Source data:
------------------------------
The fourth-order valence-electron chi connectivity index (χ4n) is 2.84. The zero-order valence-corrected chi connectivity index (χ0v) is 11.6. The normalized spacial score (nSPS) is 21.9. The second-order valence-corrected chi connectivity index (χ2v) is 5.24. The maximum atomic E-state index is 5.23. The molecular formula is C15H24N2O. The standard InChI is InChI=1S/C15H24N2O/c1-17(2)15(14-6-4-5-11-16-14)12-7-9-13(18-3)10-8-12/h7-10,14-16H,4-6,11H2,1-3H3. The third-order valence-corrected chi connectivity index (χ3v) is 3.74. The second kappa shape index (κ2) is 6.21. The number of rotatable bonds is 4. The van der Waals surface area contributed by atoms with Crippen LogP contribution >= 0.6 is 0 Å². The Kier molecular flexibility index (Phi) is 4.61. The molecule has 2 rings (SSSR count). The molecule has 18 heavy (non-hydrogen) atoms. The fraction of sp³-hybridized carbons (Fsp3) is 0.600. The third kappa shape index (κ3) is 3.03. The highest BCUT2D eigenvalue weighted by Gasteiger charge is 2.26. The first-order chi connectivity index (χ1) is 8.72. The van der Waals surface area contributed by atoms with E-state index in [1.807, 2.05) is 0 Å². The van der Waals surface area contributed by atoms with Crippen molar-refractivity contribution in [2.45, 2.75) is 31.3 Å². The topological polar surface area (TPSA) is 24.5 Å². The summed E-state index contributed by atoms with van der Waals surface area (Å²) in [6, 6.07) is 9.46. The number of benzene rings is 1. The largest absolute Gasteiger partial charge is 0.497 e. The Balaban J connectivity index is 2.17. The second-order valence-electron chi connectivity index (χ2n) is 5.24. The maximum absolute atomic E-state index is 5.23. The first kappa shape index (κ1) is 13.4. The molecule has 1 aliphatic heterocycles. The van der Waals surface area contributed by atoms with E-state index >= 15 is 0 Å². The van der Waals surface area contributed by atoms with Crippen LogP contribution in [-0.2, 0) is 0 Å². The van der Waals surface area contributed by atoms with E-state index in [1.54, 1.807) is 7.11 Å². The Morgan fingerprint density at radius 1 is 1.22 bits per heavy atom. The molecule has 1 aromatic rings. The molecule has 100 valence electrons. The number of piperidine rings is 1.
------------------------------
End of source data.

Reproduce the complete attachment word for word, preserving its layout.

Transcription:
The fourth-order valence-electron chi connectivity index (χ4n) is 2.84. The zero-order valence-corrected chi connectivity index (χ0v) is 11.6. The normalized spacial score (nSPS) is 21.9. The second-order valence-corrected chi connectivity index (χ2v) is 5.24. The maximum atomic E-state index is 5.23. The molecular formula is C15H24N2O. The standard InChI is InChI=1S/C15H24N2O/c1-17(2)15(14-6-4-5-11-16-14)12-7-9-13(18-3)10-8-12/h7-10,14-16H,4-6,11H2,1-3H3. The third-order valence-corrected chi connectivity index (χ3v) is 3.74. The second kappa shape index (κ2) is 6.21. The number of rotatable bonds is 4. The van der Waals surface area contributed by atoms with Crippen LogP contribution >= 0.6 is 0 Å². The Kier molecular flexibility index (Phi) is 4.61. The molecule has 2 rings (SSSR count). The molecule has 18 heavy (non-hydrogen) atoms. The fraction of sp³-hybridized carbons (Fsp3) is 0.600. The third kappa shape index (κ3) is 3.03. The highest BCUT2D eigenvalue weighted by Gasteiger charge is 2.26. The first-order chi connectivity index (χ1) is 8.72. The van der Waals surface area contributed by atoms with E-state index in [1.807, 2.05) is 0 Å². The van der Waals surface area contributed by atoms with Crippen molar-refractivity contribution in [2.45, 2.75) is 31.3 Å². The topological polar surface area (TPSA) is 24.5 Å². The summed E-state index contributed by atoms with van der Waals surface area (Å²) in [6, 6.07) is 9.46. The number of benzene rings is 1. The largest absolute Gasteiger partial charge is 0.497 e. The Balaban J connectivity index is 2.17. The second-order valence-electron chi connectivity index (χ2n) is 5.24. The maximum absolute atomic E-state index is 5.23. The first kappa shape index (κ1) is 13.4. The molecule has 1 aliphatic heterocycles. The van der Waals surface area contributed by atoms with E-state index >= 15 is 0 Å². The van der Waals surface area contributed by atoms with Crippen LogP contribution in [-0.2, 0) is 0 Å². The van der Waals surface area contributed by atoms with E-state index in [1.54, 1.807) is 7.11 Å². The Morgan fingerprint density at radius 1 is 1.22 bits per heavy atom. The molecule has 1 aromatic rings. The molecule has 100 valence electrons. The number of piperidine rings is 1.